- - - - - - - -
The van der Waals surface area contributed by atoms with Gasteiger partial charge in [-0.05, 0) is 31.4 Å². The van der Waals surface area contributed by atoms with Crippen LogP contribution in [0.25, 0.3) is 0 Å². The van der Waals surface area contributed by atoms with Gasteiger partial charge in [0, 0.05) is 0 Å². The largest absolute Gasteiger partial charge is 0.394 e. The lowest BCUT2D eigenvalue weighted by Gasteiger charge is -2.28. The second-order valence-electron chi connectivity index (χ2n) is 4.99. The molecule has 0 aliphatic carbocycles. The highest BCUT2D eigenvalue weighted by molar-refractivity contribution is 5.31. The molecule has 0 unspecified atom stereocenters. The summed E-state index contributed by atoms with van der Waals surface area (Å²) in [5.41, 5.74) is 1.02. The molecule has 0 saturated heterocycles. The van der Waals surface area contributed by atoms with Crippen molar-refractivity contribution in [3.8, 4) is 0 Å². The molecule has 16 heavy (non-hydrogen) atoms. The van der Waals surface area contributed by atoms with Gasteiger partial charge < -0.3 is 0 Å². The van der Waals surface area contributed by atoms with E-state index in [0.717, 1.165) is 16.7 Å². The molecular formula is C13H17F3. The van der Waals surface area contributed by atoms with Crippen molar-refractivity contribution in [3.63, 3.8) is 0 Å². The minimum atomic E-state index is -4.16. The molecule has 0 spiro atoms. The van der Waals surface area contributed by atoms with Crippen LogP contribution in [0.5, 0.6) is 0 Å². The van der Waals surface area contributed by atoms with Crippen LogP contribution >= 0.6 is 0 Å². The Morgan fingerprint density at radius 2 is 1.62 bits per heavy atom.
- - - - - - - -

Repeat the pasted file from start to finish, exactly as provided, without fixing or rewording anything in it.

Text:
The van der Waals surface area contributed by atoms with Gasteiger partial charge in [-0.05, 0) is 31.4 Å². The van der Waals surface area contributed by atoms with Crippen LogP contribution in [0.25, 0.3) is 0 Å². The van der Waals surface area contributed by atoms with Gasteiger partial charge in [0, 0.05) is 0 Å². The largest absolute Gasteiger partial charge is 0.394 e. The lowest BCUT2D eigenvalue weighted by Gasteiger charge is -2.28. The second-order valence-electron chi connectivity index (χ2n) is 4.99. The molecule has 0 aliphatic carbocycles. The highest BCUT2D eigenvalue weighted by molar-refractivity contribution is 5.31. The molecule has 0 unspecified atom stereocenters. The summed E-state index contributed by atoms with van der Waals surface area (Å²) in [5.41, 5.74) is 1.02. The molecule has 0 saturated heterocycles. The van der Waals surface area contributed by atoms with Crippen molar-refractivity contribution in [3.8, 4) is 0 Å². The molecule has 16 heavy (non-hydrogen) atoms. The van der Waals surface area contributed by atoms with Gasteiger partial charge < -0.3 is 0 Å². The van der Waals surface area contributed by atoms with E-state index in [0.717, 1.165) is 16.7 Å². The molecular formula is C13H17F3. The van der Waals surface area contributed by atoms with Crippen molar-refractivity contribution in [3.63, 3.8) is 0 Å². The minimum atomic E-state index is -4.16. The molecule has 0 spiro atoms. The van der Waals surface area contributed by atoms with Crippen LogP contribution in [0.5, 0.6) is 0 Å². The van der Waals surface area contributed by atoms with Crippen LogP contribution >= 0.6 is 0 Å². The Morgan fingerprint density at radius 2 is 1.62 bits per heavy atom.